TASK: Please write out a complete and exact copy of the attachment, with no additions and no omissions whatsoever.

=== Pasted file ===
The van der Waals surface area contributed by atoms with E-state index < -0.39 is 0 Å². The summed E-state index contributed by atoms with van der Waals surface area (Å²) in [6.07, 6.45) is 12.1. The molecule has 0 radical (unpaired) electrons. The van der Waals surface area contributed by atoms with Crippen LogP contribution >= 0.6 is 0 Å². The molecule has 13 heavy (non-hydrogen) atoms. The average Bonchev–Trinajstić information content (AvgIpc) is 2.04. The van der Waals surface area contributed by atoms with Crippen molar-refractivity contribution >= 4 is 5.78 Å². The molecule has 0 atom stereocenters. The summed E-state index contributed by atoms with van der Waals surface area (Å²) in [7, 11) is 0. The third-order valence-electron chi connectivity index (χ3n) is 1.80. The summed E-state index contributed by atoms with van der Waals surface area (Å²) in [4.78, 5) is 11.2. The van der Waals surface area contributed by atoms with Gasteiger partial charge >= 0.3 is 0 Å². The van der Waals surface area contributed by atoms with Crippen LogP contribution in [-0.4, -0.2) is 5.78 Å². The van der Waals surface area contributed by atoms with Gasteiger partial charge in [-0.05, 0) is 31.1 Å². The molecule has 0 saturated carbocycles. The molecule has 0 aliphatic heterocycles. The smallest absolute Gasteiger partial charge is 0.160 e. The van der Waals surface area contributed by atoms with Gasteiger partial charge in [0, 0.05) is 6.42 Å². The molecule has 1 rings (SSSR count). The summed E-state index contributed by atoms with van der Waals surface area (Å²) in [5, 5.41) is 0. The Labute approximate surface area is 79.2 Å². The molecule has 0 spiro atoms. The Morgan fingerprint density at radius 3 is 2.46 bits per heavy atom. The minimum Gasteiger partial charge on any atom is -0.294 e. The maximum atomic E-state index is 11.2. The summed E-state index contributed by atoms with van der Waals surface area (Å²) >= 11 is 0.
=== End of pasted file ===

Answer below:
The van der Waals surface area contributed by atoms with E-state index < -0.39 is 0 Å². The summed E-state index contributed by atoms with van der Waals surface area (Å²) in [6.07, 6.45) is 12.1. The molecule has 0 radical (unpaired) electrons. The van der Waals surface area contributed by atoms with Crippen LogP contribution >= 0.6 is 0 Å². The molecule has 13 heavy (non-hydrogen) atoms. The average Bonchev–Trinajstić information content (AvgIpc) is 2.04. The van der Waals surface area contributed by atoms with Crippen molar-refractivity contribution >= 4 is 5.78 Å². The molecule has 0 atom stereocenters. The summed E-state index contributed by atoms with van der Waals surface area (Å²) in [7, 11) is 0. The third-order valence-electron chi connectivity index (χ3n) is 1.80. The summed E-state index contributed by atoms with van der Waals surface area (Å²) in [4.78, 5) is 11.2. The van der Waals surface area contributed by atoms with Gasteiger partial charge >= 0.3 is 0 Å². The van der Waals surface area contributed by atoms with Crippen LogP contribution in [-0.4, -0.2) is 5.78 Å². The van der Waals surface area contributed by atoms with Gasteiger partial charge in [-0.05, 0) is 31.1 Å². The molecule has 0 saturated carbocycles. The molecule has 0 aliphatic heterocycles. The smallest absolute Gasteiger partial charge is 0.160 e. The van der Waals surface area contributed by atoms with Gasteiger partial charge in [0, 0.05) is 6.42 Å². The molecule has 1 rings (SSSR count). The summed E-state index contributed by atoms with van der Waals surface area (Å²) in [5, 5.41) is 0. The Labute approximate surface area is 79.2 Å². The molecule has 0 spiro atoms. The Morgan fingerprint density at radius 3 is 2.46 bits per heavy atom. The minimum Gasteiger partial charge on any atom is -0.294 e. The maximum atomic E-state index is 11.2. The summed E-state index contributed by atoms with van der Waals surface area (Å²) >= 11 is 0.